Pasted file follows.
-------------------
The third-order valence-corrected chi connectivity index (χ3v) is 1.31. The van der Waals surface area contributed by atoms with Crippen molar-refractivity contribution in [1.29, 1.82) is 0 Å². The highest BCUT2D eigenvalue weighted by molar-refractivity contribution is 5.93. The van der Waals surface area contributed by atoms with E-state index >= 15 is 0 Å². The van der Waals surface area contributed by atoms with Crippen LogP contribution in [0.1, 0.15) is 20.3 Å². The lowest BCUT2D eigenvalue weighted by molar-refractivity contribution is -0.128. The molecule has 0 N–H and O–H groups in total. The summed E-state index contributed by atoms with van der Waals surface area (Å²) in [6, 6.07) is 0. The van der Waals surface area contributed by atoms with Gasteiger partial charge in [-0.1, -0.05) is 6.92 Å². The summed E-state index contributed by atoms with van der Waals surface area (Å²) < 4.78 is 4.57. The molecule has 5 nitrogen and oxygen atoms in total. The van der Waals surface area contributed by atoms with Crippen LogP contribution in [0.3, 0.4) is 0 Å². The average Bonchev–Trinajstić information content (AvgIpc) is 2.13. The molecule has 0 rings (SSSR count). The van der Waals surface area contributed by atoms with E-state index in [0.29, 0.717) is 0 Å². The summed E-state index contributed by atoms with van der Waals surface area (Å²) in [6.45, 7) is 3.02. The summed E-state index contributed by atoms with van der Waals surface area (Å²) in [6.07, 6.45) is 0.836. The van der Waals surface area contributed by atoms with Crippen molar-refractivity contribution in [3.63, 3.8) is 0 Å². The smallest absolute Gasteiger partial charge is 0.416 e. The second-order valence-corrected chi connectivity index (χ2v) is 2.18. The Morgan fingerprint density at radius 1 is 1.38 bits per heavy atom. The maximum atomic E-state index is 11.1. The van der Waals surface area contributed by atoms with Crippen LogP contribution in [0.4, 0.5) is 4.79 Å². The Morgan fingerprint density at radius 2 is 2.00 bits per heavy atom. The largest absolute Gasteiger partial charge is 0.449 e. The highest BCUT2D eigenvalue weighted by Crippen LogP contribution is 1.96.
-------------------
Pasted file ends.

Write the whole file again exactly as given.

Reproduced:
The third-order valence-corrected chi connectivity index (χ3v) is 1.31. The van der Waals surface area contributed by atoms with Crippen molar-refractivity contribution in [1.29, 1.82) is 0 Å². The highest BCUT2D eigenvalue weighted by molar-refractivity contribution is 5.93. The van der Waals surface area contributed by atoms with E-state index >= 15 is 0 Å². The van der Waals surface area contributed by atoms with Crippen LogP contribution in [0.1, 0.15) is 20.3 Å². The lowest BCUT2D eigenvalue weighted by molar-refractivity contribution is -0.128. The molecule has 0 N–H and O–H groups in total. The summed E-state index contributed by atoms with van der Waals surface area (Å²) in [6, 6.07) is 0. The van der Waals surface area contributed by atoms with Gasteiger partial charge in [-0.1, -0.05) is 6.92 Å². The summed E-state index contributed by atoms with van der Waals surface area (Å²) < 4.78 is 4.57. The molecule has 5 nitrogen and oxygen atoms in total. The van der Waals surface area contributed by atoms with Crippen LogP contribution in [0.3, 0.4) is 0 Å². The average Bonchev–Trinajstić information content (AvgIpc) is 2.13. The molecule has 0 rings (SSSR count). The van der Waals surface area contributed by atoms with E-state index in [0.29, 0.717) is 0 Å². The summed E-state index contributed by atoms with van der Waals surface area (Å²) in [6.45, 7) is 3.02. The summed E-state index contributed by atoms with van der Waals surface area (Å²) in [6.07, 6.45) is 0.836. The van der Waals surface area contributed by atoms with Crippen molar-refractivity contribution in [3.63, 3.8) is 0 Å². The smallest absolute Gasteiger partial charge is 0.416 e. The second-order valence-corrected chi connectivity index (χ2v) is 2.18. The Morgan fingerprint density at radius 1 is 1.38 bits per heavy atom. The maximum atomic E-state index is 11.1. The van der Waals surface area contributed by atoms with Crippen LogP contribution in [0.4, 0.5) is 4.79 Å². The Morgan fingerprint density at radius 2 is 2.00 bits per heavy atom. The largest absolute Gasteiger partial charge is 0.449 e. The highest BCUT2D eigenvalue weighted by Crippen LogP contribution is 1.96.